2 of 6 N Carolina constitutional amendments fail
RALEIGH, N.C. (AP) — Once pegged as a low-thrill election cycle without major statewide races, North Carolina’s campaign season became a high-intensity fight over Republican governance in Raleigh and Washington, and whether Democrats deserve more power.
Record numbers voted early before Tuesday’s midterms, reflecting the energy and money injected into legislative, judicial and congressional races and ballot questions.
State Democrats raised mammoth sums of cash, buoyed by Gov. Roy Cooper’s call to “Break the Majority” of the GOP in both the House and Senate this decade. Appraisals of state Republican control stretched to a state Supreme Court race, where the Democrat won, and six referendums, two of which failed. Three GOP congressional seats were also threatened with close races, although Republicans held onto at least two of those.
All General Assembly seats are on ballots. Democrats angry with Republican policies on public schools, taxes, the judiciary and social issues are focusing on this year’s election at a minimum as a step toward regaining General Assembly control.
Republicans currently hold 75 of the 120 House seats and 35 of the 50 Senate seats. Democrats would need to pick up at least four House seats or six Senate seats to end the GOP’s veto-proof margins and give more leverage to Cooper to pass his initiatives, like expanding Medicaid and curbing school choice options.
To regain outright majorities for the first time since 2011, Democrats would need to win 16 more House seats overall and 11 Senate seats.
Cooper raised at least $7 million for the state Democratic Party, which passed money along to the party’s legislative candidates. Republican campaigns have highlighted the strong economy, passing lower taxes and increasing school spending and teacher raises. While many House Republican incumbents got outraised by Democratic challengers, Senate Republicans fared better.
Voters said no Tuesday to two amendments shifting power to legislators from the governor, while an amendment requiring a photo ID to vote and three others passed.
The other amendments that passed lower the cap on income tax rates; expand crime victims’ rights and enshrine the right to hunt and fish.
The six amendments Republican lawmakers submitted to voters filled the vacuum of having no races for governor or U.S. Senate. Groups for or against the amendments raised well over $20 million, according to campaign finance reports.
Cooper, the Democratic Party and allied groups pushed to defeat all six. The state GOP supported all six, but former Republican governors and the conservative Americans for Prosperity have come out against one or two individual amendments.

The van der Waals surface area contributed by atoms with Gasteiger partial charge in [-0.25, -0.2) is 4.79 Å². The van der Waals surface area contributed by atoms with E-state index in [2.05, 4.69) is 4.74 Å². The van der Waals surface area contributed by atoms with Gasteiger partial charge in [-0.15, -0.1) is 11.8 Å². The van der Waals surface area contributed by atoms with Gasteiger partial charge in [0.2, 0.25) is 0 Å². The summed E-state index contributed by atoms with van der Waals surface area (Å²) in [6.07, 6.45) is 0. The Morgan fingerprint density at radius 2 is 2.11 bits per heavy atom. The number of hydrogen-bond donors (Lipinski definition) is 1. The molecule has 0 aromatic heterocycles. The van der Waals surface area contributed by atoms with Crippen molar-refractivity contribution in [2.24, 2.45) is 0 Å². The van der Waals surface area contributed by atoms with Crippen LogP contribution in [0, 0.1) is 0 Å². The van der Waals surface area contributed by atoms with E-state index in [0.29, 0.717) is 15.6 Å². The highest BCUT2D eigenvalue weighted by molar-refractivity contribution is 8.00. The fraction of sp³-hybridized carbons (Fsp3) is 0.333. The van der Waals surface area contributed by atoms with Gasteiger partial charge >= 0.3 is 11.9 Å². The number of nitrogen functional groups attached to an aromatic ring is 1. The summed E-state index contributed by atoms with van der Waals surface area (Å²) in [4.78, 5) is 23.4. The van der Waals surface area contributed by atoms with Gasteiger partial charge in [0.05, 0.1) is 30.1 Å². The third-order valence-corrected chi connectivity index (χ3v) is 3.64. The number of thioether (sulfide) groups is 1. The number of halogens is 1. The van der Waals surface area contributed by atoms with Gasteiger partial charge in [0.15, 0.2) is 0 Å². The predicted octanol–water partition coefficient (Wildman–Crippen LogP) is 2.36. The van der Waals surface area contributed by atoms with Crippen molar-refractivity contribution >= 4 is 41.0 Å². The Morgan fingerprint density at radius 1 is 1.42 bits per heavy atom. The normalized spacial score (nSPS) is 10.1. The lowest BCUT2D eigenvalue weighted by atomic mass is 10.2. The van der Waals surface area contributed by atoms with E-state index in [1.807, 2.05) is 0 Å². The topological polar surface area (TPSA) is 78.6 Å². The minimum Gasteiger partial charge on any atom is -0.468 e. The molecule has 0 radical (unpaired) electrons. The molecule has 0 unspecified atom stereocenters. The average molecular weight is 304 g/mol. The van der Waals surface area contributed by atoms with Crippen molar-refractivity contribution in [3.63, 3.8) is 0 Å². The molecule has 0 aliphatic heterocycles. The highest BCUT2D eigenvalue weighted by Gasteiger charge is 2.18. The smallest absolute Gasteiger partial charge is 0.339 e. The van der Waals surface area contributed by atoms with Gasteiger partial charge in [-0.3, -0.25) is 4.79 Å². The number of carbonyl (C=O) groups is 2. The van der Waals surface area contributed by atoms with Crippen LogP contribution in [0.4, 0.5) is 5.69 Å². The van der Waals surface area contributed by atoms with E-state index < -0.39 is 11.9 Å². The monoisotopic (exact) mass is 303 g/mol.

Voters elected Democrat Anita Earls to the state Supreme Court, unseating the Republican incumbent.
Earls, a longtime civil rights attorney from Durham, raised record campaign money and garnered national attention as she defeated Republican incumbent Justice Barbara Jackson.
Jackson was seeking a second eight-year term but got waylaid by the late entry of another registered Republican, Raleigh attorney Chris Anglin. He had been a registered Democrat until just before he filed. Democrats now hold five of the seven Supreme Court seats.
Republicans hold a 10-3 seat advantage in the state’s congressional delegation.
The most likely district to flip would be in the south-central 9th District anchored by Charlotte, where Democrat Dan McCready has outraised Republican Mark Harris, who upset current Rep. Robert Pittenger in the GOP primary in May.
In the 13th District, covering parts of Greensboro and points west to Iredell County, first-term Republican Rep. Ted Budd was able to fend off a challenge by Kathy Manning. In the Raleigh-area 2nd District, three-term GOP Rep. George Holding retained his seat over Democrat Linda Coleman.
Nine other incumbents won, while 3rd District Rep. Walter Jones Jr. faced no ballot opposition.
Early in-person voting levels smashed the previous record high for midterms in 2014 with several days to spare in this year’s 18-day period. But it’s unclear how much front-loaded voting will translate to higher overall turnout when all mail-absentee ballots and those cast Tuesday in 2,700 precincts statewide are counted.
The state elections board counted 1.97 million people voting at early-voting sites statewide before they closed Saturday, compared to 1.1 million in 2014, when 10 days of early voting occurred.
Overall 2014 election turnout was 44 percent, or 2.9 million voters. There are now nearly 7.1 million registered voters.